Erik Huneker, co-founder and CEO of Diabeloop says:
“With Professor Pierre-Yves Benhamou, we discussed this problem and quickly decided to launch this clinical trial on a few patients, in an attempt to improve their lives. By customizing the device according to the patients, we quickly obtained very positive results, i.e. a real “life solution”. A diabetologist who had heard of DBL-hu explained to us that he had a patient for whom nothing worked. He wanted to offer her this treatment, except that we could not include her in the clinical study, we did not have the CE mark… We then asked the ANSM (French Health Regulation Authority) for authorization to equip this patient on a compassionate basis, an exceptional exemption for a medical device. In view of our excellent results, we obtained this authorization to include the patient in a regulatory framework. At the same time, we submitted our CE marking file which was going to solve the problem of these patients with highly unstable T1D”.
Extremely promising clinical trial results
Diabeloop, which has developed a medical device for people living with Type 1 diabetes, took an interest in these patients in therapeutic distress and quickly launched a clinical trial that resulted in CE marking in less than a year.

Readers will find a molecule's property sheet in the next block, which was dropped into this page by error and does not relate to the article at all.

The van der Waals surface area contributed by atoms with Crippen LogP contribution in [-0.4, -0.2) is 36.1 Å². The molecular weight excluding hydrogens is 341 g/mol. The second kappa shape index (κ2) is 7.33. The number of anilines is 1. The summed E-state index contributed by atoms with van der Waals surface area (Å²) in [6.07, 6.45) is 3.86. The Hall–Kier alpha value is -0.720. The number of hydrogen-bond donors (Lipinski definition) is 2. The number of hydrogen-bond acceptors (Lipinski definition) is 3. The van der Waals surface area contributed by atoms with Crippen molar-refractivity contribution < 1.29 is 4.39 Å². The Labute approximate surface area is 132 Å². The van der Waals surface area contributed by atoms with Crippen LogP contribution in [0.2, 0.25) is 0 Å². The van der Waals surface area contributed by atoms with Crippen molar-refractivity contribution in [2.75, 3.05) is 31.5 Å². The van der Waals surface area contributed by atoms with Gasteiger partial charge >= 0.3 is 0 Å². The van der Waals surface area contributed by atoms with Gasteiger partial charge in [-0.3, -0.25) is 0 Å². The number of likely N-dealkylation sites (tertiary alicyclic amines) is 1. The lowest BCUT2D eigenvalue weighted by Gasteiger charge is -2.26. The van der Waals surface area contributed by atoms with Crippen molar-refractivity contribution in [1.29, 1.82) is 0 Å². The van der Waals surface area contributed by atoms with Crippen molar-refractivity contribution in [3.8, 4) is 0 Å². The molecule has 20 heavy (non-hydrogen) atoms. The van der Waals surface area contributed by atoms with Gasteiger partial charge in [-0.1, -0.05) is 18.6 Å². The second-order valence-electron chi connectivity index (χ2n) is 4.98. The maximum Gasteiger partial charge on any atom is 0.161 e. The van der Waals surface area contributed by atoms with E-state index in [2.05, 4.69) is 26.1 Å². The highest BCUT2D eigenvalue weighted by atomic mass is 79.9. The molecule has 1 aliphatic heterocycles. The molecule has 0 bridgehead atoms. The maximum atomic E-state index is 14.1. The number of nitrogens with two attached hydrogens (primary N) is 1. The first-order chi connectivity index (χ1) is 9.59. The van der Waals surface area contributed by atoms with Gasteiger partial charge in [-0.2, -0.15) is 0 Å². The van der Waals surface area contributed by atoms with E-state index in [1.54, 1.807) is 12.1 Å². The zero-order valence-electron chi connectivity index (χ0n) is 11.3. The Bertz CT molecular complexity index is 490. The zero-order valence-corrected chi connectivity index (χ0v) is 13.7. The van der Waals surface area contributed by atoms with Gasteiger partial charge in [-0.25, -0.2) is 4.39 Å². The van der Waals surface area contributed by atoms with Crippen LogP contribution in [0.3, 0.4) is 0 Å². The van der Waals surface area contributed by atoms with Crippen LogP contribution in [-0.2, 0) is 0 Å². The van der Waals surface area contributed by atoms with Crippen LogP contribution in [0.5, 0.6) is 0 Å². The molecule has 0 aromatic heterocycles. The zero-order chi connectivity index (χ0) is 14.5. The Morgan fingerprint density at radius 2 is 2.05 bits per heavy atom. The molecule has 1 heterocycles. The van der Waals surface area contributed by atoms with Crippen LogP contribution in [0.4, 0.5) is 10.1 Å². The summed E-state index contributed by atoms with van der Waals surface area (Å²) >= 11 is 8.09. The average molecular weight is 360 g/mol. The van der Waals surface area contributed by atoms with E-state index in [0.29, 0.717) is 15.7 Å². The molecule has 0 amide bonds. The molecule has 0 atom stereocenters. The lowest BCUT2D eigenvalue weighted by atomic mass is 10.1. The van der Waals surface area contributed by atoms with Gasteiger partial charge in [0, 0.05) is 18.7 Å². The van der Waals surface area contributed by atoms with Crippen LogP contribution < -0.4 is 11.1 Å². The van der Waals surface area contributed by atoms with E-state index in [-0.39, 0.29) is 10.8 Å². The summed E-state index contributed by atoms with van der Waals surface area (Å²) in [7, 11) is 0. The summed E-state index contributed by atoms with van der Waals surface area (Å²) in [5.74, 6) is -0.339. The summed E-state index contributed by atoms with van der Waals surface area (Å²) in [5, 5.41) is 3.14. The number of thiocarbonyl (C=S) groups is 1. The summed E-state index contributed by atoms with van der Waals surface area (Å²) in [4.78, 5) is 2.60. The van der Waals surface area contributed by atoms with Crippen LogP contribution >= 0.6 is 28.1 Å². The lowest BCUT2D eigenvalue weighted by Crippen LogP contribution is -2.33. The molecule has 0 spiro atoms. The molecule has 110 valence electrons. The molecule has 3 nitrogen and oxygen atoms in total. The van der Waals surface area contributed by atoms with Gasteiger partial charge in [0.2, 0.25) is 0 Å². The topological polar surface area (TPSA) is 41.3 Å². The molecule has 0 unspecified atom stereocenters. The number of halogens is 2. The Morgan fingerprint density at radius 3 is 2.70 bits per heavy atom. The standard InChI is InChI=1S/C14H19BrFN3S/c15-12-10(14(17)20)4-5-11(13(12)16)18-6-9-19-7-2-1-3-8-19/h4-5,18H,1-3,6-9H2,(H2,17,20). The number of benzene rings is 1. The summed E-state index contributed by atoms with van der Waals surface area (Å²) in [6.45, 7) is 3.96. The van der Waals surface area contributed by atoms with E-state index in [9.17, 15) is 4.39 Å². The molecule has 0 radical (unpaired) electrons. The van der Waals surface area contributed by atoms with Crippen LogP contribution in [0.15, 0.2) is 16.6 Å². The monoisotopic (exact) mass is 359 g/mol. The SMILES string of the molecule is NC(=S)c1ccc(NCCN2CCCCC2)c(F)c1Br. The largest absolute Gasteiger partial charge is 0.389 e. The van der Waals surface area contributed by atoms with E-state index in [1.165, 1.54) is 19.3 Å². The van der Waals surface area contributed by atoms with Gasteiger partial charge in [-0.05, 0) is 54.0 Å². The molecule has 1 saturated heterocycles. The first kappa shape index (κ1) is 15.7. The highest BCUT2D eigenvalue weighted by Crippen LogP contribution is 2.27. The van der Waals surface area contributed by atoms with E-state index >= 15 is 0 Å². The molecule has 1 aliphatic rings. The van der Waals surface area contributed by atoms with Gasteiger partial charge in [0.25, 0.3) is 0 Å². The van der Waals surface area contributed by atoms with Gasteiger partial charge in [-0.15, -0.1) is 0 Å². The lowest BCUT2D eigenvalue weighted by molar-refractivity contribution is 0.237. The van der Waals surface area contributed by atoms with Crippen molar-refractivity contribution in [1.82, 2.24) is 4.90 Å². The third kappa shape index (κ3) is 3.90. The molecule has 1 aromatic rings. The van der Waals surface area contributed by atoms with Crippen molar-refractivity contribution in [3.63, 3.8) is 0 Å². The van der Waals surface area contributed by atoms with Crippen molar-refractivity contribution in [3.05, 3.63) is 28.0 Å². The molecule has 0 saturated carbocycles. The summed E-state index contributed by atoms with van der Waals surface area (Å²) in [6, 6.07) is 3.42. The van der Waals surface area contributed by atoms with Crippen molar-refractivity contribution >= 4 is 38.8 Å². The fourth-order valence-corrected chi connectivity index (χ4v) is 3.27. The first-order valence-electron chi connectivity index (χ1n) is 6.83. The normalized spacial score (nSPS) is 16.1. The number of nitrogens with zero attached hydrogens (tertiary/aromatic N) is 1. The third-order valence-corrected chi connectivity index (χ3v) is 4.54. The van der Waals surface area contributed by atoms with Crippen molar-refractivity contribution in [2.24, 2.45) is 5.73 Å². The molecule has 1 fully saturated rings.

During the clinical trial, 7 patients were randomized. The use of the DBL-hu system was associated with a gain in time spent in the ideal glycemic range (70-180 mg/dl) of 29.8% in absolute value (73.3% of the time versus 43.5%), and also improved glucose variability, satisfaction score and perceived frequency of hypoglycemia.
These results demonstrate a significant medical breakthrough in highly unstable Type 1 diabetes.
Professor Pierre-Yves Benhamou shed light on the success of the clinical study that led DBL-hu to CE marking:
“By analyzing the very good results of the closed-loop on T1D patients, we launched this clinical trial by adjusting the closed-loop with settings that take into account these profiles of patients with more unstable metabolism. These patients have abrupt variations, they can go up to 300mg/dl in a few seconds and suddenly go down to 50mg/dl. We included 7 patients, theoretical islet transplant candidates, in this study. Engineers added nearly 3 times more settings to DBLG1 to adapt it to highly unstable diabetes. Thanks to these settings, blood glucose levels were much more stable, with some patients almost doubling time in range, from 35% / 40% to more than 70%. Patients are much more confident thanks to the DBL-hu system, managed with their diabetologist, the settings are done quickly and the results are effective from the very first days, blood glucose levels are much more stable. We have confirmed this during the 4 sequences performed on these targets, in random order: with the DBL-hu system or a standard treatment and the order of passage drawn at random; switching from the open-loop to the closed-loop improved the results and conversely, switching from the closed-loop to the open-loop deteriorated them”.